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September 30, 1989 | JULIE CART, Times Staff Writer
Saying there is "general concern of the athletes about the integrity of the sport of track and field," the Athletes Advisory Committee of The Athletics Congress held an emergency meeting in suburban Washington and Friday released a position paper that called for an independent investigation of the drug problem in U.S. track and field. The meeting was prompted by recent allegations by sprinter Darrell Robinson that some top American athletes have used performance-enhancing drugs.
July 1, 2005 | From Times Wire Reports
The approach lights at Seattle-Tacoma International Airport went out while the runways were shrouded in heavy fog, forcing 21 incoming flights to be diverted or grounded. No flights landed at Sea-Tac for nearly two hours, airport spokesman Bob Parker said. Some flights were grounded at their point of origin, and others were diverted to Bellingham; Wenatchee; Portland, Ore.; and Victoria and Vancouver, Canada. The lights went out after a part failed, the FAA said.
March 30, 1988 | United Press International
Willie Banks, the world record-holder in the triple jump, denied Tuesday ever saying he feared that The Athletics Congress might rig drug tests. Banks was quoted last Wednesday in The Times as saying: "There's a distinct possibility that TAC could rig the drug testing (for the Olympic trials), even though I've never even thought of taking drugs. "I know it could happen because an official of TAC accused me of being on drugs when I set the world record."
June 24, 1992 | JULIE CART
Shotputter Randy Barnes is a day closer to competing in the Olympic track and field trials Tuesday because The Athletics Congress took no court action to prevent the banned world record-holder from throwing on Friday. Barnes received a preliminary injunction from a state circuit court judge in West Virginia on Monday, giving him the right to compete in the shot--even though he is serving a two-year suspension for steroid use.
An appeals panel of The Athletics Congress has upheld the two-year suspension of Randy Barnes, world record-holder in the shotput. The ruling, announced by TAC on Tuesday, effectively exhausts Barnes' appeal with the U.S. track and field federation. He may appeal for arbitration through the U.S. Olympic Committee. Barnes, 24, tested positive for methyltestosterone, an anabolic steroid, at a meet in Sweden on Aug. 7, 1990. His suspension began last November and runs through Nov.
March 23, 1988 | Associated Press
Stanford University's weekend track meet will go on without the sponsorship of The Athletics Congress, which wanted random drug testing of the competitors. Stanford Athletic Director Andy Geiger on Monday said the Stanford Festival, slated for Friday and Saturday, was chosen for drug testing, and the school quickly decided to reject the testing and TAC sponsorship.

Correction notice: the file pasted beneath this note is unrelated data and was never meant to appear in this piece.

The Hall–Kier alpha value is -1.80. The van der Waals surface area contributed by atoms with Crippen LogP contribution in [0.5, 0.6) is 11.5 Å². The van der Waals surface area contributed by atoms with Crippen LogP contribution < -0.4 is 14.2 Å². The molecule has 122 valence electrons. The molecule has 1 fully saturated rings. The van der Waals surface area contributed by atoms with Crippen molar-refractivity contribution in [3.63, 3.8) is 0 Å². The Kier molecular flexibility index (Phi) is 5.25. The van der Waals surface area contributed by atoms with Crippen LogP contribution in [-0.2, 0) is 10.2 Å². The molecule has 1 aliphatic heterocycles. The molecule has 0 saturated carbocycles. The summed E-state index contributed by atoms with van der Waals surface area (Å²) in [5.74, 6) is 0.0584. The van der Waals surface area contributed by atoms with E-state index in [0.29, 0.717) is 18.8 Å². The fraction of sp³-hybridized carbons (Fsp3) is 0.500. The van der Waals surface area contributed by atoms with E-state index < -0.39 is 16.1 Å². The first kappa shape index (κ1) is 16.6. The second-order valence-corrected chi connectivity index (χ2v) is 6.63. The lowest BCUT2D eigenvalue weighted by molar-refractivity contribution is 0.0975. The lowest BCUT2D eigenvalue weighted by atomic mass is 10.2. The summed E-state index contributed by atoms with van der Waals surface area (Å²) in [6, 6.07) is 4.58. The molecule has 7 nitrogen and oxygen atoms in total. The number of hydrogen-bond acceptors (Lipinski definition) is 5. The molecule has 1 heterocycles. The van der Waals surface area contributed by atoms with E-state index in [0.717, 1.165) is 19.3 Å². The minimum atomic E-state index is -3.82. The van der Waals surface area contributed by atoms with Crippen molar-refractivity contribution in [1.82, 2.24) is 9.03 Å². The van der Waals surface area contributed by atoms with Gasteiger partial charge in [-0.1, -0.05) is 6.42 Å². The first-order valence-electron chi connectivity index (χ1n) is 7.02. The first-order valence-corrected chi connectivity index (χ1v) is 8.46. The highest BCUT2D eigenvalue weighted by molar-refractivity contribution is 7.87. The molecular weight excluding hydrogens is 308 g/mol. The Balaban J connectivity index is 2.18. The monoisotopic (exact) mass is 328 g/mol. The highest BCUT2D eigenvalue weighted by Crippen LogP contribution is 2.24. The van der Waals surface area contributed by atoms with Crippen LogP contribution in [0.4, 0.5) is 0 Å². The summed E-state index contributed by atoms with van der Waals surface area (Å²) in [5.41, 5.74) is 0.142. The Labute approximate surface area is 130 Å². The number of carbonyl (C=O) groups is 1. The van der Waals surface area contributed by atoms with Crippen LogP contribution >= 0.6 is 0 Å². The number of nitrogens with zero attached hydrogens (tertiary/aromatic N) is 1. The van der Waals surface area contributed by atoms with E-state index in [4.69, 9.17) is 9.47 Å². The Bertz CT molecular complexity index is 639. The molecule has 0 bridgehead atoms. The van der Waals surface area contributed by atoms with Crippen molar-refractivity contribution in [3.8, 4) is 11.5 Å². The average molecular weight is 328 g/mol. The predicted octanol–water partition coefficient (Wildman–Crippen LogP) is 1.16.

July 11, 1992 | Associated Press
Kamy Keshmiri, winner of the discus at the U.S. Olympic trials and the collegiate record-holder, said Friday he has been notified by The Athletics Congress that he tested positive for drugs at a random, out-of-competition test. TAC, the national governing body for track and field, said it would not have any comment on the matter. It is customary for TAC not to announce positive drug tests until an athlete has exhausted his appeals process. Keshmiri said from his Reno, Nev.
The Athletics Congress drug net widened Friday night as Larry Myricks, the 34-year-old world class long jumper, was suspended for three months, April 13-July 13, for taking Alka-Seltzer Cold Plus. The action follows by one day the suspension of hurdler Greg Foster for the same offense. Myricks tested positive at the TAC indoor championships Feb. 23 in New York. He told TAC officials that he was taking the medication to combat flu symptoms he says persist.
June 21, 1987
Quincy Watts had trouble in the turn and finished second Saturday night in the 200 meters at The Athletics Congress junior national championships at the University of Arizona. Watts, a junior from Taft High, had a time of 20.67 seconds--eighth fastest in high school history. John Drummond of Odessa, Tex., College, won in 20.64. Watts qualified for the U.S. junior national team that will compete in international meets in Vancouver, B.C., and Pullman, Wash.
June 17, 1989
Darcy Arreola of Cal State Northridge advanced to the 1,500-meter final in The Athletics Congress national championships Friday, finishing sixth in her qualifying heat in 4 minutes, 20.68 seconds. Arreola's heat was won by Wisconsin's Suzy Favor, the NCAA champion, in 4:19.28. Diane Richburg, the national leader in the 800 meters, won the other heat in 4:18.41. Favor and Arreola are two of five collegians who qualified for this evening's 12-women final. The top two collegiate finishers in today's race will earn berths on the U. S. team for the World University Games in Duisburg, West Germany, in August.
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